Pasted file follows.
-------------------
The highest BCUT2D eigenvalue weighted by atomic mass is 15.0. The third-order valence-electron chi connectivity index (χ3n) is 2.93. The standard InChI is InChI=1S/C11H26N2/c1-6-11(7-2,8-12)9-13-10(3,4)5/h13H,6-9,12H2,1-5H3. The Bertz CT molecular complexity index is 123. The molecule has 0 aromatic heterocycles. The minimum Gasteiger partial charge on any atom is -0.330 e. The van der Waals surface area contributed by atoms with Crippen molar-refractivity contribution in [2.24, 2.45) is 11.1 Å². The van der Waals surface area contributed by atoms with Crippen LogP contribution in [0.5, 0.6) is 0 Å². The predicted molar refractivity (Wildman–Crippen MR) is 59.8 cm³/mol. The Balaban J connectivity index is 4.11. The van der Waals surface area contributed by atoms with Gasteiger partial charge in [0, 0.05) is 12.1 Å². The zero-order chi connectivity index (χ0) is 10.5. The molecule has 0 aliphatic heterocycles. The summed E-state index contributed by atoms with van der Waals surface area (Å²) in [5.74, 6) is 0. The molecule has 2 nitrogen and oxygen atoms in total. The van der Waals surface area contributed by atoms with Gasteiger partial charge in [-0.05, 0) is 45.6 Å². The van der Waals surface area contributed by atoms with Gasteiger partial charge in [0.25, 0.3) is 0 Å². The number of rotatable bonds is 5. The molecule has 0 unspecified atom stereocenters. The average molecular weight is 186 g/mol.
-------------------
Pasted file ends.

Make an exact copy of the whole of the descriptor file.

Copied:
The highest BCUT2D eigenvalue weighted by atomic mass is 15.0. The third-order valence-electron chi connectivity index (χ3n) is 2.93. The standard InChI is InChI=1S/C11H26N2/c1-6-11(7-2,8-12)9-13-10(3,4)5/h13H,6-9,12H2,1-5H3. The Bertz CT molecular complexity index is 123. The molecule has 0 aromatic heterocycles. The minimum Gasteiger partial charge on any atom is -0.330 e. The van der Waals surface area contributed by atoms with Crippen molar-refractivity contribution in [2.24, 2.45) is 11.1 Å². The van der Waals surface area contributed by atoms with Crippen LogP contribution in [0.5, 0.6) is 0 Å². The predicted molar refractivity (Wildman–Crippen MR) is 59.8 cm³/mol. The Balaban J connectivity index is 4.11. The van der Waals surface area contributed by atoms with Gasteiger partial charge in [0, 0.05) is 12.1 Å². The zero-order chi connectivity index (χ0) is 10.5. The molecule has 0 aliphatic heterocycles. The summed E-state index contributed by atoms with van der Waals surface area (Å²) in [5.74, 6) is 0. The molecule has 2 nitrogen and oxygen atoms in total. The van der Waals surface area contributed by atoms with Gasteiger partial charge in [-0.05, 0) is 45.6 Å². The van der Waals surface area contributed by atoms with Gasteiger partial charge in [0.25, 0.3) is 0 Å². The number of rotatable bonds is 5. The molecule has 0 unspecified atom stereocenters. The average molecular weight is 186 g/mol.